In mid June of 2007, I felt something pretty uncomfortable on my scrotum. I ignored it for a while, but it didn’t go away.

Another conversation about my manhood with, you guessed it, my parents!

Less than two months later, on August 29, 2007, I had an ultrasound, which determined that the bump I was feeling was, in fact, cancer.

I walked out to the waiting room where my mom waited. I sat beside her and said, “Yep, we aren’t going to cry about it.”

The Ferro Family

Two days later, I had surgery to remove my testicle, and in October I had a RPLND (Retroperitoneal Lymph Node Dissection), which consisted of opening me up from below my belly button up to my chest to remove my lymph nodes and prevent the cancer from traveling faster throughout my body. 

I began my recovery and my comeback that day.

Cancer doesn’t just impact you physically. It doesn’t just take your hair, eyebrows, and mustache. It completely flips your world upside down, and you’re essentially forced to roll with the punches and take each day as it comes. Thankfully, I had a great supporting cast, most importantly my family. 

I was 22 years old, but I felt like I had to mature to a 50 year old overnight, while most 20-somethings were out at the bars, meeting new college friends, dating, and enjoying life with minimal responsibilities.

Cancer also hit me hard mentally. I suffered from major anxiety and depression. When my anxiety was on high alert, my family had to literally force me to get out of bed at 2 p.m.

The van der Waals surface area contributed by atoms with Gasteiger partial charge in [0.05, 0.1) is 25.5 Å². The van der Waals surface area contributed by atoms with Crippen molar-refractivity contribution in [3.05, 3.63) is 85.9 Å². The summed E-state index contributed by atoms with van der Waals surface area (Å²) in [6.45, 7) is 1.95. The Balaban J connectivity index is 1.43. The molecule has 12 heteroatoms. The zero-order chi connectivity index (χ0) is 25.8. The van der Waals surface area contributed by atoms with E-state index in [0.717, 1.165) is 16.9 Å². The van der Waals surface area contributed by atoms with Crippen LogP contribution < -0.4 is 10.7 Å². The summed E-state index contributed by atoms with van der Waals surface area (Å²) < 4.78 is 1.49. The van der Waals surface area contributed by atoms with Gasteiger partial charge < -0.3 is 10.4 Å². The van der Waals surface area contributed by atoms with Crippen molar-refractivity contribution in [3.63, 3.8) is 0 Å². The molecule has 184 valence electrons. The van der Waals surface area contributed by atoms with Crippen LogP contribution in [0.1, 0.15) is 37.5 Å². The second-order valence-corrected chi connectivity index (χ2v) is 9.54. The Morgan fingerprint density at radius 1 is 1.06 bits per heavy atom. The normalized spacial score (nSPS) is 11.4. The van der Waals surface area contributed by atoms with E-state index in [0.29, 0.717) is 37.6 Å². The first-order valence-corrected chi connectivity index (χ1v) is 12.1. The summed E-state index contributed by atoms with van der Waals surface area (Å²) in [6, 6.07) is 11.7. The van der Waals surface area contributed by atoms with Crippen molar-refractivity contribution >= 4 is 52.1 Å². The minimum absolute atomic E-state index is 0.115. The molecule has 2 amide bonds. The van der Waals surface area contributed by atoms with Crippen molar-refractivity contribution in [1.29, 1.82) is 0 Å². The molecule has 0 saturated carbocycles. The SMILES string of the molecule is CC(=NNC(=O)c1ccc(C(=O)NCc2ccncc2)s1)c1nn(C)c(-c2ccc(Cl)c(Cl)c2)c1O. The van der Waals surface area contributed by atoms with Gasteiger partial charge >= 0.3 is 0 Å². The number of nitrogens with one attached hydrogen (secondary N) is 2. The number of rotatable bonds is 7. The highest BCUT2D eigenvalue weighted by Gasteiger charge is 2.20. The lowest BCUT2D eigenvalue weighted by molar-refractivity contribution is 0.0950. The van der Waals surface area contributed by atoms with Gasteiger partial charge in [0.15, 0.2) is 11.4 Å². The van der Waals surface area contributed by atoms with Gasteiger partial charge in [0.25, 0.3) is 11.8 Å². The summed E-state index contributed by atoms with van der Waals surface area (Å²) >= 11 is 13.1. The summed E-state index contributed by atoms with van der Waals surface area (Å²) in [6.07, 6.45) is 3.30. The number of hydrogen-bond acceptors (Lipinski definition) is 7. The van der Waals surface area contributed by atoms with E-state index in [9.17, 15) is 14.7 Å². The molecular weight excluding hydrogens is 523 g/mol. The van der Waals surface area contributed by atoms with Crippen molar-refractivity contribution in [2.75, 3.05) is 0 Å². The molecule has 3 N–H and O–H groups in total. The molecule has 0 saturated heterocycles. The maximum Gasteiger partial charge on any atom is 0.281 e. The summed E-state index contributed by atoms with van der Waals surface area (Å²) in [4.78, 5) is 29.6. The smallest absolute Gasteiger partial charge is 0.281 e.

Cancer doesn’t just stop or go away once you have been diagnosed, have entered remission, or have had it removed. Cancer stays with you for the rest of your life. I still deal with scanxiety and PTSD every time I have to go to the hospital for a check-up. I am always nervous that some odd pain could mean my cancer is back. Any tweak or twinge I feel, I convince myself it’s the cancer again.

It has now been 13 years since I heard the words “You have cancer.”

13 years. 

Back then I could have never imagined that my own cancer journey would lead to an impactful nonprofit organization that supports the adult cancer community across the country from right here in Arvada, Colorado. For the last eight years, Epic Experience has served over 500 thrivers and fighters, and as my mom likes to put it, “I am the reason for the season.” I often get emotional when I talk about Epic Experience, because I know the lasting impact it has had on people, and I know none of it would have happened if I had never been diagnosed with cancer. 

My cancerversary has always been something that I have celebrated, at times more than my actual birthday, and each year has had a different meaning. As I have gotten older I have been able to appreciate life in a different way. I have been able to show more empathy and understanding toward others. My life has had its ups and downs with failed relationships, job losses, and friendships that have grown in opposite directions. But the perspective I gained through cancer has allowed me to train my brain to constantly remind myself: “Everything will be okay. We just don’t know what okay is right now.”

Amanda and Michael

My cancer journey has provided me with a unique view on life. I believe God kept me around for a reason. My family has always run on the importance of giving back and helping others. My Jesuit education has also instilled similar qualities in my life. Epic Experience started because we found that building a community of cancer thrivers that can understand one another is what cures a thriver’s heart. That’s not something chemo, radiation, or any other cancer treatment can do. 

I am humbled by what Epic Experience has been able to provide to thrivers and their family members, and my hope is that we will continue to support the adult cancer community for years to come.

Written with gratitude and love,

Traintracks